Upcoming Lecture: ISIS and Crowdsourcing Cyber Archaeology

Title: Crowdsourced Monitoring of Damage to Archaeological Sites in Conflict Zones: The TerraWatchers – ASOR Cultural Heritage Initiative Collaboration.

Speaker: Stephen H. Savage, Arizona State University

When and Where: Thursday, March 23, 6pm, ASU Tempe Campus, Coor Hall Room L1-10

The deliberate looting and destruction of archaeological sites and museum objects by ISIS has been widely reported by western media, and widely condemned by political leaders and academics.  The world watched in sorrow as the Temple of Bel at Palmyra was blown up two years ago; before that, we witnessed the deliberate destruction of priceless materials from the Mosul Museum.  Widespread looting of ancient sites has flooded the illegal antiquities market with objects whose sale helps fund ISIS and other groups. While the West has mostly focused on these and other acts of deliberate destruction, the collateral damage to archaeological sites caused by military activity in the region has generally gone unnoticed or under-reported.  The American Schools of Oriental Research created their Cultural Heritage Initiative with funding from the U.S. Department of State in order to monitor damage to sites caused by these activities.  But the job is so big, with so many sites to examine, that ASOR could not do it without help. A crowdsourced solution to the monitoring problem was required, and the TerraWatchers web platform provided a solution.  With the assistance of a Catalyst grant from the Office of the President of the University of California system, TerraWatchers is working with the Center for Cyber-Archaeology & Sustainability, at Qualcomm Institute, University of California, San Diego to train and supervise students from UCSD, UC Berkeley, UC Merced, and UCLA to monitor nearly 11,000 sites in Lebanon, Syria, and Iraq.  The results of the TerraWatchers mission are reported back to ASOR and the State Department, and through them, to international law enforcement agencies.  This presentation will explore some of the results of our ongoing efforts.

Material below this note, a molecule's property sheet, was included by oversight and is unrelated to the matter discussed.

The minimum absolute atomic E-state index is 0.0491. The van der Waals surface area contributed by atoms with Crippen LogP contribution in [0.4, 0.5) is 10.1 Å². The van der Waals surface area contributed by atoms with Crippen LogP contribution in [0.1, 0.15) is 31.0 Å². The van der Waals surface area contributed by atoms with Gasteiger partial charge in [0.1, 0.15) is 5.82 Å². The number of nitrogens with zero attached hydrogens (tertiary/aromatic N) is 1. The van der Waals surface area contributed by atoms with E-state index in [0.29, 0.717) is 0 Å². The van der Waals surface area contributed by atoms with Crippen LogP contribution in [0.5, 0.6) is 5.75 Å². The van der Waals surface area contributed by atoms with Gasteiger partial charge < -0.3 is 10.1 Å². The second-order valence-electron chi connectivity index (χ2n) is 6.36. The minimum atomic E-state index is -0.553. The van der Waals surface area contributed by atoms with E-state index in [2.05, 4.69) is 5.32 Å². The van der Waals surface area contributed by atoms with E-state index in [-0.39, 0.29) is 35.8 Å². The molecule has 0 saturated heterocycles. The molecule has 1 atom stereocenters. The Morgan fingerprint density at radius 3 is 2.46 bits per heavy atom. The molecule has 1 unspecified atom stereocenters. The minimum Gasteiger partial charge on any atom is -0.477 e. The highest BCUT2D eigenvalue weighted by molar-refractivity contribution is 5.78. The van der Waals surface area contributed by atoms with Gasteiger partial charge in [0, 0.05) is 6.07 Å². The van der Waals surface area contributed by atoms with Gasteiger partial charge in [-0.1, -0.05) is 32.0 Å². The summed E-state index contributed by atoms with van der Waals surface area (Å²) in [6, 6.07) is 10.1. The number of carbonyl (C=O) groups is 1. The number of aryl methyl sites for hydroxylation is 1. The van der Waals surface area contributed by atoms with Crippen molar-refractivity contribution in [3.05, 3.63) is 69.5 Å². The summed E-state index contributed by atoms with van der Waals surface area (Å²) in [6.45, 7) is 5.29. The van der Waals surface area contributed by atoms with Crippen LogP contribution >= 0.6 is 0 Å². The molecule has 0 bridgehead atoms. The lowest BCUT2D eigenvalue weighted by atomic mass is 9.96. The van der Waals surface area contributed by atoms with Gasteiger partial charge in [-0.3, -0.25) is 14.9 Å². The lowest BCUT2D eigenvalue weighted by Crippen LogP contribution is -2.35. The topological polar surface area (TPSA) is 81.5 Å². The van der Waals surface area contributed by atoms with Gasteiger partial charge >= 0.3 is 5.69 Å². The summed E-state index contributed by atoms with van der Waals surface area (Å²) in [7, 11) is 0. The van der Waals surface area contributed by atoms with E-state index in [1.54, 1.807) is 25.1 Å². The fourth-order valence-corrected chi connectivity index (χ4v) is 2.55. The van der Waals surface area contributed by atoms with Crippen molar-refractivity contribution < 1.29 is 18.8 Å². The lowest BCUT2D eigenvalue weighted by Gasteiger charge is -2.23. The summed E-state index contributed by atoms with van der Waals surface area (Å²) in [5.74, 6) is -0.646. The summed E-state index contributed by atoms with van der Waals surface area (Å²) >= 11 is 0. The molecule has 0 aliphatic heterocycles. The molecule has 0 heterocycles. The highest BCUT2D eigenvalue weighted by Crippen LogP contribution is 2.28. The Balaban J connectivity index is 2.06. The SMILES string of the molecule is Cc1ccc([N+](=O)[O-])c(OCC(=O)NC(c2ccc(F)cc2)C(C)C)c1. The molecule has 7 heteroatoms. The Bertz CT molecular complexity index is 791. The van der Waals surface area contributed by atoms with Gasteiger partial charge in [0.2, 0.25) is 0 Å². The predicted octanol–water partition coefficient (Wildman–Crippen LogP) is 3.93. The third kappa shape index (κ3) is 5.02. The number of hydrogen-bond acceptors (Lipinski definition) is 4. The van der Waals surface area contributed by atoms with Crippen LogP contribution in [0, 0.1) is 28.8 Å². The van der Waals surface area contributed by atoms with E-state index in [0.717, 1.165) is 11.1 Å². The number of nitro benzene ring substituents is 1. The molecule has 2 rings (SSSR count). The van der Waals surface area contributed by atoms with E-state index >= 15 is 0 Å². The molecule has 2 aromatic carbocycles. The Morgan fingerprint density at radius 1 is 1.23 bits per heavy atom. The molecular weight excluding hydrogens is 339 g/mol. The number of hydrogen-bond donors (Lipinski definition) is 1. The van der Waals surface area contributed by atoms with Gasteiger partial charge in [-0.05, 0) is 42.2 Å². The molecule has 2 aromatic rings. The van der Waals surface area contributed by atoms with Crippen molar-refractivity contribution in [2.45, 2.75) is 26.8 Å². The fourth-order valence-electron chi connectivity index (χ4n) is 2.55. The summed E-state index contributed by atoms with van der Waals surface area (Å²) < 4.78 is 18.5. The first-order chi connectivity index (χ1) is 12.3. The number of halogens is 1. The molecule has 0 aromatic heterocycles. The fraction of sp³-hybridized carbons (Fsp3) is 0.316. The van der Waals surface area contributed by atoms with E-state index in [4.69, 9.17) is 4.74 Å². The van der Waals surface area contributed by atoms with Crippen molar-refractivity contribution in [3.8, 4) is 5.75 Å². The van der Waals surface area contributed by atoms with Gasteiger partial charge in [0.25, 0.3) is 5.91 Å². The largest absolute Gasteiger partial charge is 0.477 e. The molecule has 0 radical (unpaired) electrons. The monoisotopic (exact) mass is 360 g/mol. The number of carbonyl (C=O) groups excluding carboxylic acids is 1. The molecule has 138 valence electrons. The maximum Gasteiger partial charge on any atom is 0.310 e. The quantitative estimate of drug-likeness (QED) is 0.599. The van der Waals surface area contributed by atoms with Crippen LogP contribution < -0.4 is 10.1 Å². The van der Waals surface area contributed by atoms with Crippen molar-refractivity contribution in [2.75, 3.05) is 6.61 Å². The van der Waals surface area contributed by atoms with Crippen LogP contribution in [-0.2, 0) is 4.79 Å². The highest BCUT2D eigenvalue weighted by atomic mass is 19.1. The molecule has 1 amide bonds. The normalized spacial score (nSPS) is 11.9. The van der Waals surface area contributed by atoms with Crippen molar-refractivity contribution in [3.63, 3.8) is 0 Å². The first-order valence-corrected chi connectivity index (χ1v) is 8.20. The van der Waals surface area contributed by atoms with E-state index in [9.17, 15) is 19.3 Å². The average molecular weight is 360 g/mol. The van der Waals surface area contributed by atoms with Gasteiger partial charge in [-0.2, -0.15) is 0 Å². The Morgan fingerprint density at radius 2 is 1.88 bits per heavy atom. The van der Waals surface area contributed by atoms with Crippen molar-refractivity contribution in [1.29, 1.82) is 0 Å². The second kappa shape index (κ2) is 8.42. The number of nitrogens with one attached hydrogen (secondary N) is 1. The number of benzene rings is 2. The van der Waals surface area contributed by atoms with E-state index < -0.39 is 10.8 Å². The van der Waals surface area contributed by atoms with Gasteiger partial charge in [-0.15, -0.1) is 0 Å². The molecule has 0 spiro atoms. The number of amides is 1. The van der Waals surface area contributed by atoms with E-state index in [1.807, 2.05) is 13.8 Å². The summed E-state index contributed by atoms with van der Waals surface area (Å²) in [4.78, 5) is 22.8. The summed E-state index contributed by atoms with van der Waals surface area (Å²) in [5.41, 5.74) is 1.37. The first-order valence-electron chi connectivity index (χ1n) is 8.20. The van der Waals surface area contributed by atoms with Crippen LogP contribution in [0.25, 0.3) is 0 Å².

Stephen H. Savage has worked in the Near East for nearly 40 years, including fieldwork in Jordan, Israel and Egypt.  He received his Ph.D. in Anthropology/Archaeology from Arizona State University (ASU) in 1995.  At ASU, he was an Affiliated Professor in the School of Human Evolution & Social Change, IT Manager for the Archaeological Research Institute and a Scientific Software Engineer for the Institute for Humanities Research.  He develops large-scale archaeological and GIS database applications for a variety of platforms, including the Digital Archaeological Atlas of the Holy Land, the Aegean Digital Archaeological Atlas, and the Mediterranean Archaeological Network. He is the author of the TerraWatchers web platform for crowdsourced satellite image analysis.  He has conducted workshops in the United States, Jordan, Greece and Norway.  His research interests include early complex societies in the Near East and North Africa, the Levantine Bronze Age, Predynastic and Archaic Egypt, mortuary analysis, spatial analysis, GIS and remote sensing, and database development and design.  In addition to numerous contributions to edited volumes, he has published in American Antiquity, the Journal of Archaeological Science, the Bulletin of the American Schools of Oriental Research, the Journal of Mediterranean Archaeology, Radiocarbon, the Journal of Archaeological Research, the Journal of Anthropological Archaeology and the Annual of the Department of Antiquities of Jordan.  Recently retired from Arizona State University, he is currently a Research Associate in the Department of Anthropology, University of California, San Diego, and an Affiliated Investigator at the Center for Cyber-Archaeology & Sustainability, Qualcomm Institute, University of California, San Diego, and a Senior Fellow at the Capitol Archaeological Institute, George Washington University.

For a printable flyer for the lecture, Click Here ssavageflyer

For a map of ASU Tempe Campus and location of Coor Building, Click Here

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